TrueTone D1143 Radio to Amp

fuzzsniffvoyage

Well-known member
I acquired this old radio made in 1941 or 42. It's a tube radio and I'm wanting to convert it to a guitar amp. Since it has 2-6K6 tubes, which are very close to a 6V6, and the rectifier tube is a 5Y3, it seems very plausible for a Fender Champ style amp.
I can't seem to locate a preamp section in the schematics for the radio. I do not want to purchase another power transformer to power a 12ax7 circuit. I already have the 12ax7 tube and tube socket.
Also the speaker seems to be powered. So instead of the preamp, could I use the speaker?
Any help or ideas would be much appreciated.
As for the power cord, I have a borked computer monitor that I'm planning on repurposing the AC cord an the power jack and putting a fuse in there too.
View attachment truetoned1143.pdf20180920_093207.jpg20180919_153215.jpg20180919_153111.jpg
 
Hey,
The speaker isn't 'powered' as such. It requires power.
Actually, a lot like a capacitor microphone does.

Instead of having a permanent magnet, those old boys used an electro-magnet instead.

I don't know much about them but removal/replacement may not be as simple as removing power and hooking up a regular modern speaker.
I know you didn't suggest that; Just throwing it out there.

I don't think you should need any external or additional preamp.
Just find the right point between tuner and amplifier and tap in there. Depending how it's setup, there may be a volume or tone control at that point?

Anyway, I'll get out of the road and let someone who knows tell you more. :P

Any pics of the guts?
 

fuzzsniffvoyage

Well-known member
I'd like to at least delete the radio circuits maybe cut down on some noise.

And I did not even try to plug it in, the condition of the power cord is dangerous looking. So that'll be my 1st order of business. There's also some broken cord in a couple places. 1 is one of the yellow cables to the speaker coming off of one of the 6K6 tubes.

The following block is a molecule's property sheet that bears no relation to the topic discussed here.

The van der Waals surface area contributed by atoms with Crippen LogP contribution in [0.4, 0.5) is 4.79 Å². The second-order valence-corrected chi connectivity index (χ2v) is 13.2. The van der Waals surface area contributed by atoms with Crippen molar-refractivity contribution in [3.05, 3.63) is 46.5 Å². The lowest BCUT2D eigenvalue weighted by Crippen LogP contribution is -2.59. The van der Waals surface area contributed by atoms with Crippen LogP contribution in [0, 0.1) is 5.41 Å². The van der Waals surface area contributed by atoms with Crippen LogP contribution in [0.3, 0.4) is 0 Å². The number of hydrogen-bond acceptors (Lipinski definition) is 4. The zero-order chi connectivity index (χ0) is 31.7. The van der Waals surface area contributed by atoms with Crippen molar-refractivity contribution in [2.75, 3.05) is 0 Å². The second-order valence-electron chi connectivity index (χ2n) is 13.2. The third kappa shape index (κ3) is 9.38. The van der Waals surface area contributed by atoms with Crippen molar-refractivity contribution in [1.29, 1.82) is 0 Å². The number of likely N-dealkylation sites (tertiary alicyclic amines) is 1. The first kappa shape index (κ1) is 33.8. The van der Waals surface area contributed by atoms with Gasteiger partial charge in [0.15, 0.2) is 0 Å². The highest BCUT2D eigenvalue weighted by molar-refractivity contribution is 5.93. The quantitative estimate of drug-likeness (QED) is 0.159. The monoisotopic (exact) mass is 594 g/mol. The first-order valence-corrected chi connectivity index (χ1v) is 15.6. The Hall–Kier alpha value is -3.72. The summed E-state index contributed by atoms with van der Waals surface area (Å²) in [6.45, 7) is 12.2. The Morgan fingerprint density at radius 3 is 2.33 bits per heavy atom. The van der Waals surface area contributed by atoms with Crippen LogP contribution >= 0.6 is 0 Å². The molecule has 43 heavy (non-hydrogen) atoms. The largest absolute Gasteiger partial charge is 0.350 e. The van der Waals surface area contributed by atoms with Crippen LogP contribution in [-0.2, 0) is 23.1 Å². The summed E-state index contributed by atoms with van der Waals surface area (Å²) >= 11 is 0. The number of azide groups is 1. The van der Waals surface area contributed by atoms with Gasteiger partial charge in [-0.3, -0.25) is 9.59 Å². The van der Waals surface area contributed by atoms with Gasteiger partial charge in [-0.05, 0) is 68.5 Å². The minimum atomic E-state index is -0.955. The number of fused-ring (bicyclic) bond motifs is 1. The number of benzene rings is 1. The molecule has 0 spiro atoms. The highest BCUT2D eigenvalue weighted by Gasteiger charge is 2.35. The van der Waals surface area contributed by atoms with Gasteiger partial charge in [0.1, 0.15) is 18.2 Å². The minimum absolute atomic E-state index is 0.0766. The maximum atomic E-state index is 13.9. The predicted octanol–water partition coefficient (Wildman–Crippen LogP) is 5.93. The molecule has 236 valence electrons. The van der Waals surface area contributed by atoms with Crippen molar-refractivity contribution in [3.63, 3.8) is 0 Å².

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fuzzsniffvoyage

Well-known member
Hey,
The speaker isn't 'powered' as such. It requires power.
Actually, a lot like a capacitor microphone does.

Instead of having a permanent magnet, those old boys used an electro-magnet instead.

I don't know much about them but removal/replacement may not be as simple as removing power and hooking up a regular modern speaker.
I know you didn't suggest that; Just throwing it out there.

I don't think you should need any external or additional preamp.
Just find the right point between tuner and amplifier and tap in there. Depending how it's setup, there may be a volume or tone control at that point?

Anyway, I'll get out of the road and let someone who knows tell you more. :P

Any pics of the guts?

Pic's posted.

If I can I'll use the old speaker, looks in decent condition, but I'll have to do some testing. Maybe it'll sound spectacular.
 

fuzzsniffvoyage

Well-known member
I'm no expert, but I think it may act as part of the power supply. Using a permanent magnet speaker might mean reconfiguring the power supply.

I don't want to do that. I'm trying to do this on the cheap but still sound decent or unique.

The worst I can do is blow the thing up. (I'll keep fingers and toes out of the circuit)
 
Oh, I missed the pdf in the first post.

The phono jack is something of a hint.... :P
With the input switch in that position, the radio section would effectively disconnected from the circuit.
 

arcaxis

Well-known member
The 6SA7 and 6SK7 can be removed. Those are for the RF and IF stages.
The 6SQ7 can stay if you use its triode as your first stage in the amp, but it isn't going to give as much gain as two stages of your 12AX7 which can be wired for 6.3vac.